Michigan indy pro wrestler J.J. Carson was killed last week in a drug-related double homicide.
Joseph Michael Carson (31), was found dead with another man in a car in a Wal-Mart parking lot near Owosso, MI, last Friday evening, January 27, 2017. Two Grand Rapids brothers have been arrested for killing the Flint men.
WLNS 6 News reported the victims travelled to the parking lot to sell marijuana, a transaction stemming from a posting on Craigslist, but were fatally shot and robbed instead.
A “GoFundMe” memorial fund claims the meeting had been intended to be a medical marijuana transfer from one patient to another.
Carson was trained to wrestle by Truth Martini, who most recently was a manager in Ring of Honor. But his mentor and father-figure in the business was Rude Boy Rudy Hill, a veteran of the hardcore wrestling wars who only just retired last year.
An emotional Hill spoke on the phone about Carson’s death.
“He was more than a friend. He was like a son to me. It was pretty devastating,” said Hill. “When I got the news of this, it broke me into a million pieces.”
Hill met Carson not long after the youngster started wrestling, around 2006 in the Detroit-area promotion XICW. “I’ll never forget our first conversation. He came up and was like, ‘Man, I’m such a big fan Rude Boy,'” recalled Hill. “Then he started telling me, ‘Man, I loved when you wrestled Abdullah the Butcher and I loved when you wrestled Terry Funk,’ and he started telling me some of the other things that I’ve done.”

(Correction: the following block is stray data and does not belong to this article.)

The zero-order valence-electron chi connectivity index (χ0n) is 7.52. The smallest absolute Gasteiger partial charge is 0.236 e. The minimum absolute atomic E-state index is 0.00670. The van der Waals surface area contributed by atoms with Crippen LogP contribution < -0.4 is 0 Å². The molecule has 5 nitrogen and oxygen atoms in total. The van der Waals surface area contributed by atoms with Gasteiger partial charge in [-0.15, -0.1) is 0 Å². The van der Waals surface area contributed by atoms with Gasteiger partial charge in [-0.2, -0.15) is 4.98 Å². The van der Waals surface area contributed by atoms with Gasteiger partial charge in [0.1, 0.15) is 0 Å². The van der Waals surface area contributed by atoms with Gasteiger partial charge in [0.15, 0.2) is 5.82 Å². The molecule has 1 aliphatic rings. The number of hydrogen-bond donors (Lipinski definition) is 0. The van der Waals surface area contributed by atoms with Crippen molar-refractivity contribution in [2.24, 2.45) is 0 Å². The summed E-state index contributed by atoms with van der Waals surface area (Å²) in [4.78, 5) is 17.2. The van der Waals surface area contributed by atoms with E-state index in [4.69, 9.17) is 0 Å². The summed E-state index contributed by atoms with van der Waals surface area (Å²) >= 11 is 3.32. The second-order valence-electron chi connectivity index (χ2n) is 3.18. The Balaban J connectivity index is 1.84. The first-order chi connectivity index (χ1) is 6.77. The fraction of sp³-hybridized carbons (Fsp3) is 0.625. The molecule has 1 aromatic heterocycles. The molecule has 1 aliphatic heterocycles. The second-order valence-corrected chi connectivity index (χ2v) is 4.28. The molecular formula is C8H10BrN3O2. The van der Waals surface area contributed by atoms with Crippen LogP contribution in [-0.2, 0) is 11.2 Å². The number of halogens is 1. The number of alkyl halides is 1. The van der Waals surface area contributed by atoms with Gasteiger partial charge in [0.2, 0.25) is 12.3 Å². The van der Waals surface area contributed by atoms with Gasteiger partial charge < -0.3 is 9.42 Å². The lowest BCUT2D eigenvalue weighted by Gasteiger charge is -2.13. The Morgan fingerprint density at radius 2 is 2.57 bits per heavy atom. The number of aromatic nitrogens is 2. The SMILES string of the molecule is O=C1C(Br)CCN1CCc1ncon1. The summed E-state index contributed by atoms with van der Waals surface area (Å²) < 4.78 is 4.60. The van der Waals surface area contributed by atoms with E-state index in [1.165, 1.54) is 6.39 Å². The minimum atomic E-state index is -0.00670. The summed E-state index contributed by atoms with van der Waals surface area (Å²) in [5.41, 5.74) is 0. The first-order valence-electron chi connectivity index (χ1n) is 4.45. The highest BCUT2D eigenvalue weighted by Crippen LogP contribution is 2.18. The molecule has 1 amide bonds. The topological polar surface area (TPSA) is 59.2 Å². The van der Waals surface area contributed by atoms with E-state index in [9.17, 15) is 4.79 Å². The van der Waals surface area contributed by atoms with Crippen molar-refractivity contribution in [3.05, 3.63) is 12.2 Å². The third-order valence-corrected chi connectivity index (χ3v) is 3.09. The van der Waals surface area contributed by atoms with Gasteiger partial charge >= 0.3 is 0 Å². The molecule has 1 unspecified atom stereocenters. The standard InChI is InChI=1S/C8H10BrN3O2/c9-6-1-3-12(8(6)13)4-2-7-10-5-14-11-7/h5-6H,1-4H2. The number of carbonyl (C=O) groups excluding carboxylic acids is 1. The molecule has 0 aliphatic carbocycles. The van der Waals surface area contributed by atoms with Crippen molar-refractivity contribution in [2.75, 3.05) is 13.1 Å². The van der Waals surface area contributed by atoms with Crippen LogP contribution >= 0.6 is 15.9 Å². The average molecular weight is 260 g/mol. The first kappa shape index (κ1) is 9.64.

The two struck up a friendship and when Hill teamed with Chuck Wagon to start running their own wrestling promotion, Carson was brought in. “He was one of the first people that I reached out to,” said Hill. “He came along for the ride. I’ll tell you, he was one of those kids, and I’m not just saying this because he’s gone … he was a kid that had a lot of respect for the business, had a lot of respect for kayfabe, and who really respected the history of wrestling, the guys that paved the way. He was one of those guys that wouldn’t allow the veterans to even carry their own bags into the buildings. He was very respectable.”
The respect extended to others, said photographer Leonard Brand. “JJ was always polite to me and was always willing to do photos,” said Brand. “He was soft spoken most of the time but was taught respect for the business and always was eager to learn something new. The last few years he didn’t wrestle much and his passion was MMA fights.”
Carson was welcomed into the Hill household like another son. One time, Hill was surprised to run into Carson at a boxing event where his actual son, Carlito was competing. “He was an accomplished boxer,” said Hill. “He had a passion to just be involved in combat sports. He started doing the MMA thing.”
Not being a fan of MMA, and imagining the difficulty of seeing someone he cared about getting beaten up, Hill never saw Carson compete in the cage after he turned pro in 2014. Competing as a middleweight, Carson fought as “The Irish Bad Boy,” and produced an 0-3 professional record. “I knew he could hold his own, I knew what he could do physically as a man,” explained Hill, launching into another story where the wrestlers were in a bar in Bay City, Mich., after a show. A guy at the bar was giving Carson the gears.